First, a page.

-- David Givers, ND EPSCoR, NDSU, (701) 231-7516, givers@badlands.nodak.edu.



The latest issue of North Dakota Quarterly features work on the bioregion of the Red River of the North and its tributaries. Bioregionalism aims to consider human and non-human topics and issues in a holistic way that transcends political and similar approaches that tend to create artificial divisions.

For instance, in this special issue we hoped to avoid a common geographical provincialism that often ignores the Canadian part of our bioregion. So when our Red River floods, it's an interstate and international phenomenon, and when we address common concerns it is a similar enterprise (or better be).

A number of present or former students and faculty have contributed to this issue. Alumni include Lynn Miller (with a short story set in North Dakota), Jon Hassler (a poem), and Kathleen Brokke (natural history).

Emeritus faculty represented are Mary Ellen Caldwell (a review) and Robert King (a poem and a travel piece). Current faculty included are James McKenzie (an interview with Mayor Pat Owens), Richard Crawford (an essay and a poem on "Buffalo Rubbing Stones" and a review), Curt Stofferahn (a study on ". . . Threats to Rural North Dakota . . . "), Paul Todhunter (on the Grand Forks flood of 1997), Kathleen Tiemann (co-author of an article on "Photographing the Flood of 1997"), James Mochoruk (". . . A Personal and Historical Reflection on Life in a Flood Plain"), Glinda Crawford (a bibliographical essay, "Growing Prairie Roots," a review, and a natural history essay on "The Purple Coneflower," the source of Echinacea), Mary Jane Schneider (on "First Settlements in the Red River Valley"), John Anderton (on the Valley prior to American settlement and the ". . . Landscape Created by Native American Burning"), Elizabeth Hampsten (on the link between the Uruguayan painter Ignacio Iturria and Grand Forks), Gretchen Chelsea Lang, Cigdem Usekes, Susan Koprince, Melissa Anderson, Kenneth Williment, and Robert Lewis (reviews), and Jay Meek (a poem "Red River of the North," dedicated to Dean Emeritus Bernard O'Kelly).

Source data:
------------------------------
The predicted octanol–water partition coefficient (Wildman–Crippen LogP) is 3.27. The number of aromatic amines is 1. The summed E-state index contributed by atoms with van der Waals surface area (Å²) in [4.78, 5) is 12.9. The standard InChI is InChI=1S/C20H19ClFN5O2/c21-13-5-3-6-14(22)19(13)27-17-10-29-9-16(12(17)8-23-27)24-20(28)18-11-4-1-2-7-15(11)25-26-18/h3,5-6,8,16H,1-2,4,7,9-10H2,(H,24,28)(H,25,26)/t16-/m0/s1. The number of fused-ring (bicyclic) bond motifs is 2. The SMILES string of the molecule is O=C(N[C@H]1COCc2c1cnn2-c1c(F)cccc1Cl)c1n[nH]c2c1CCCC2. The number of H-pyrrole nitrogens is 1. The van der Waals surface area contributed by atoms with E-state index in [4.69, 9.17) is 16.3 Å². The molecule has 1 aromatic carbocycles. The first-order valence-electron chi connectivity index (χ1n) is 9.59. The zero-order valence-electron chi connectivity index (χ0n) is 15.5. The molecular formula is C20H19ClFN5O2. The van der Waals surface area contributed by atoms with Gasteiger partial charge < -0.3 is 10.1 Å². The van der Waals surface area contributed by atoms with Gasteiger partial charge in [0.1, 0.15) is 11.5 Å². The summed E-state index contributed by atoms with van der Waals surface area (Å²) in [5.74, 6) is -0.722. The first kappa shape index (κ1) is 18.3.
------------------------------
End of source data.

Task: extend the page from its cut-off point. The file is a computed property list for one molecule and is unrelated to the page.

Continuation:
This big issue (372 pages) also includes six essays, a story, four poems, and four reviews by other writers. It is sold at the North Dakota Museum of Art and the UND Bookstore for only $12. A subscription beginning with this issue is only $25 and will include three following issues.